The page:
Perhaps you have decided to do a closet cleaning to rid yourself of your rarely worn clothes, recently read Marie Kondo’s best selling book and have been inspired to throw out everything that does not spark joy, or are simply moving back to your country and can not fit all of your purchases into your suitcases! Whatever the case may be, you find you suddenly have bags of clothing you no longer have use for but are still in wearable condition. What to do?
In the past, there used to be only a couple options for ridding yourself of unwanted clothing, common routes included putting them in your neighbourhood used clothing bin, giving to a friend, or simply throwing them away. These days, however, there are many organizations that exist to help you donate clothing you no longer have use for and ensure that someone else gets to enjoy an item that once brought you joy! Take a look at the suggestions below for what to do with your used clothing in South Korea.
Donation is the best way to ensure a second life for your used clothing! There are organizations located all over Seoul and other major cities in South Korea where you can donate your used clothing that will help ensure that your donations will be rescued by people within Korea. Below is a list of some well-known organizations within South Korea.
Goodwill Store is a well known American charity that has locations all over Seoul and only accepts direct donations. Every item donated to Goodwill is documented and priced to meet the needs of low-income households, and all of their profits go back into running the business. They also provide work opportunities for North Korean refugees and those who are mentally or physically challenged. If you are not able to physically go to the store to drop off your clothing, they will come to you and pick it up.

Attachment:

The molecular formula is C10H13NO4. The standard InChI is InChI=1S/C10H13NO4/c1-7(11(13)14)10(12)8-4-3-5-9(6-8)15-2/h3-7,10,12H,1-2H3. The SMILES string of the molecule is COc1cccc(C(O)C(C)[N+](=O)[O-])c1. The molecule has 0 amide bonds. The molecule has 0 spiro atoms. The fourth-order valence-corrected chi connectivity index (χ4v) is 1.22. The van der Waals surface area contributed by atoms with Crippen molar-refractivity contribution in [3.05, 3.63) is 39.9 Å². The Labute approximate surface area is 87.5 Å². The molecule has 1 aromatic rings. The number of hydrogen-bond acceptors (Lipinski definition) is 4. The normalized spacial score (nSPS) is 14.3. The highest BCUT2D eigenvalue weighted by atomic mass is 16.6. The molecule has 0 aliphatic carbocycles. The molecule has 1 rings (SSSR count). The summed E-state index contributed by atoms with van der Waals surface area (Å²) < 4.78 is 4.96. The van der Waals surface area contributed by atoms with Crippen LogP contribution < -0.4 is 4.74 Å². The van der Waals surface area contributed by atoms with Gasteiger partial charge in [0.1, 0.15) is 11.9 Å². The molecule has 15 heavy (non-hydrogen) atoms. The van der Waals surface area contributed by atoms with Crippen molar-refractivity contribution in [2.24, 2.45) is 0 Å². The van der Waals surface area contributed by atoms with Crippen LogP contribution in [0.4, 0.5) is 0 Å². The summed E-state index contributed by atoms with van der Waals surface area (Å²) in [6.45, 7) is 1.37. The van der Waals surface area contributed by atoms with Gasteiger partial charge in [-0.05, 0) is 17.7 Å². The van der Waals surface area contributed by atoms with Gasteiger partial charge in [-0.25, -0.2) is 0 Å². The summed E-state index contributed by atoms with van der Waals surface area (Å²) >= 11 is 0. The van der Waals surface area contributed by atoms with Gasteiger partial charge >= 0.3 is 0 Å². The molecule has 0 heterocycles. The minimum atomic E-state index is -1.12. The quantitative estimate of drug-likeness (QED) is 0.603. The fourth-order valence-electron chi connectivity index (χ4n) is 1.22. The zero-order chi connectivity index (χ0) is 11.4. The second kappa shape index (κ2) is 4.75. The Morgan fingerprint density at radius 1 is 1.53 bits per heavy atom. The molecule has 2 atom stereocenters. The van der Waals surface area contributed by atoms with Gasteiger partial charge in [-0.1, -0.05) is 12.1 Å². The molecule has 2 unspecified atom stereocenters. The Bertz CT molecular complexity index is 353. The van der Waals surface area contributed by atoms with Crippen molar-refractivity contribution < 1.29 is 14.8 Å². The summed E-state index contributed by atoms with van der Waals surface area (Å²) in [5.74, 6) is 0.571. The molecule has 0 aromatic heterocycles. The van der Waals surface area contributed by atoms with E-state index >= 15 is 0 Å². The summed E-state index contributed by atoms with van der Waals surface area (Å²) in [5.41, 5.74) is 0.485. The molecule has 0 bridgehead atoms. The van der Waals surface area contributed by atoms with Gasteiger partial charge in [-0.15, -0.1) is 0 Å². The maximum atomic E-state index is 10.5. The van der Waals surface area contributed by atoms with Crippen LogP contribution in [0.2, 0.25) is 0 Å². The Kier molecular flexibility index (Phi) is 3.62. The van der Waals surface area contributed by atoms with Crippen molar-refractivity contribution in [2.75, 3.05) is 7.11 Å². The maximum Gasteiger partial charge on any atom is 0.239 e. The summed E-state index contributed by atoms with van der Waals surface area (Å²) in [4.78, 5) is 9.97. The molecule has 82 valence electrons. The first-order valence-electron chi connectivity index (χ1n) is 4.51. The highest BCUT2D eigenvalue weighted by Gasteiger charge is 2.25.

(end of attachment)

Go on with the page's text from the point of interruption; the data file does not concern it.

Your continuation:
Goodwill has locations in Seoul and Gyeonggi Province, as well as in Jeonju, Daejeon, Guri, and Changwon. A full list of locations can be found on their Korean website here, and a list of donation center contact numbers can be found here, under ‘기증문의’. If you are located in Seoul, there is a donation bin located inside Itaewon Global Village Center and Yeoksam Global Village Center.
Another option for donation is Beautiful Store, a large non-profit organization that also only accepts direct donations and has locations all around Seoul. Beautiful Store also sells its products at a low cost and directs all its profits back to running their organization.
Like Goodwill Store, they will come to you if you are unable to drop off your clothing donations. Beautiful Store has an English version of their website which you can access here, as well as the option of registering a donation online! You can find a list of their stores here.
Otcan is another company that handles clothes donations in Korea. They are based in the city Daejeon, but have services that allow you to mail your donations or use their pickup services! You can find a link to their website here.